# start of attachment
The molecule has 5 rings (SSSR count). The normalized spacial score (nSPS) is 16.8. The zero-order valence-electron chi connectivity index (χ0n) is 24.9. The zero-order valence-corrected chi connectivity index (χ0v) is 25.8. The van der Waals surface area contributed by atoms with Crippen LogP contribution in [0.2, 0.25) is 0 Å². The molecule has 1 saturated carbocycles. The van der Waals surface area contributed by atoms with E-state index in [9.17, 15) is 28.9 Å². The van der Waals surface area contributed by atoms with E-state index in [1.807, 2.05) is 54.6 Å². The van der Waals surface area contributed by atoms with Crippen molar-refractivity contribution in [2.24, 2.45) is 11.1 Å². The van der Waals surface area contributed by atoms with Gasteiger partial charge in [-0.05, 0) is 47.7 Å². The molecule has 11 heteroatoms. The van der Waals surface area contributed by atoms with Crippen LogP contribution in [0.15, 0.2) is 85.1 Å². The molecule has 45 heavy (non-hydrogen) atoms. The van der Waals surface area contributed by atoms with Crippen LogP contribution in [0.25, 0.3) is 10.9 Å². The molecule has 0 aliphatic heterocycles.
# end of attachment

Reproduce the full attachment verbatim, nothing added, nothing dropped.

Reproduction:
The molecule has 5 rings (SSSR count). The normalized spacial score (nSPS) is 16.8. The zero-order valence-electron chi connectivity index (χ0n) is 24.9. The zero-order valence-corrected chi connectivity index (χ0v) is 25.8. The van der Waals surface area contributed by atoms with Crippen LogP contribution in [0.2, 0.25) is 0 Å². The molecule has 1 saturated carbocycles. The van der Waals surface area contributed by atoms with E-state index in [9.17, 15) is 28.9 Å². The van der Waals surface area contributed by atoms with E-state index in [1.807, 2.05) is 54.6 Å². The van der Waals surface area contributed by atoms with Crippen molar-refractivity contribution in [2.24, 2.45) is 11.1 Å². The van der Waals surface area contributed by atoms with Gasteiger partial charge in [-0.05, 0) is 47.7 Å². The molecule has 11 heteroatoms. The van der Waals surface area contributed by atoms with Crippen LogP contribution in [0.15, 0.2) is 85.1 Å². The molecule has 45 heavy (non-hydrogen) atoms. The van der Waals surface area contributed by atoms with Crippen LogP contribution in [0.25, 0.3) is 10.9 Å². The molecule has 0 aliphatic heterocycles.